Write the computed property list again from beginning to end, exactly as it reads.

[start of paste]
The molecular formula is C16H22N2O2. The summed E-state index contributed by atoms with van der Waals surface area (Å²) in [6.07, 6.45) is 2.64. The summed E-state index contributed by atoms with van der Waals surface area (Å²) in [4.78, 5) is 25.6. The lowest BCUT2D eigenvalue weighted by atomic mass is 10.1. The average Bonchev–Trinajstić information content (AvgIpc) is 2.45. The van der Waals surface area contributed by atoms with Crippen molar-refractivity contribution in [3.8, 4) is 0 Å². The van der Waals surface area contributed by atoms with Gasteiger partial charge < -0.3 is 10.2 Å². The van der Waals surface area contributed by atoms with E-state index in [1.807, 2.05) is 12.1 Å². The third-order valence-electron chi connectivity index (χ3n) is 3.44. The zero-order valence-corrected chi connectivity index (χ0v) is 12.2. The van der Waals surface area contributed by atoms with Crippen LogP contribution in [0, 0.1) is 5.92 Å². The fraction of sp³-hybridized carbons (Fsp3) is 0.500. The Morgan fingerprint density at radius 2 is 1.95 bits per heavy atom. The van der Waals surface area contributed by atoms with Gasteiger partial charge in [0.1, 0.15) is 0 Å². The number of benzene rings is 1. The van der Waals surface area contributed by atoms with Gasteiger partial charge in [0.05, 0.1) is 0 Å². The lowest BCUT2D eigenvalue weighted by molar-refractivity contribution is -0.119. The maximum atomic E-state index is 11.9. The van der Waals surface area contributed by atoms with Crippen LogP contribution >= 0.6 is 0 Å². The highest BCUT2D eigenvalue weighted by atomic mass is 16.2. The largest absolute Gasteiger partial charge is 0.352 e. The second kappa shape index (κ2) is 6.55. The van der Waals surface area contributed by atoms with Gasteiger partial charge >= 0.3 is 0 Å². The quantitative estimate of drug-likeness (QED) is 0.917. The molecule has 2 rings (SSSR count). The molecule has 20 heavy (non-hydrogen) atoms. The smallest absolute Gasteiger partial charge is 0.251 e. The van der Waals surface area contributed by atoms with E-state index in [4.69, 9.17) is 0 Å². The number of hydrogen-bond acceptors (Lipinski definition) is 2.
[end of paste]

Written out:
The molecular formula is C16H22N2O2. The summed E-state index contributed by atoms with van der Waals surface area (Å²) in [6.07, 6.45) is 2.64. The summed E-state index contributed by atoms with van der Waals surface area (Å²) in [4.78, 5) is 25.6. The lowest BCUT2D eigenvalue weighted by atomic mass is 10.1. The average Bonchev–Trinajstić information content (AvgIpc) is 2.45. The van der Waals surface area contributed by atoms with Crippen molar-refractivity contribution in [3.8, 4) is 0 Å². The van der Waals surface area contributed by atoms with Gasteiger partial charge < -0.3 is 10.2 Å². The van der Waals surface area contributed by atoms with E-state index in [1.807, 2.05) is 12.1 Å². The third-order valence-electron chi connectivity index (χ3n) is 3.44. The zero-order valence-corrected chi connectivity index (χ0v) is 12.2. The van der Waals surface area contributed by atoms with Crippen LogP contribution in [0, 0.1) is 5.92 Å². The fraction of sp³-hybridized carbons (Fsp3) is 0.500. The Morgan fingerprint density at radius 2 is 1.95 bits per heavy atom. The van der Waals surface area contributed by atoms with Gasteiger partial charge in [0.1, 0.15) is 0 Å². The number of benzene rings is 1. The van der Waals surface area contributed by atoms with Gasteiger partial charge in [0.05, 0.1) is 0 Å². The lowest BCUT2D eigenvalue weighted by molar-refractivity contribution is -0.119. The maximum atomic E-state index is 11.9. The van der Waals surface area contributed by atoms with Crippen LogP contribution >= 0.6 is 0 Å². The highest BCUT2D eigenvalue weighted by atomic mass is 16.2. The largest absolute Gasteiger partial charge is 0.352 e. The second kappa shape index (κ2) is 6.55. The van der Waals surface area contributed by atoms with Gasteiger partial charge >= 0.3 is 0 Å². The quantitative estimate of drug-likeness (QED) is 0.917. The molecule has 2 rings (SSSR count). The molecule has 20 heavy (non-hydrogen) atoms. The smallest absolute Gasteiger partial charge is 0.251 e. The van der Waals surface area contributed by atoms with E-state index in [4.69, 9.17) is 0 Å². The number of hydrogen-bond acceptors (Lipinski definition) is 2.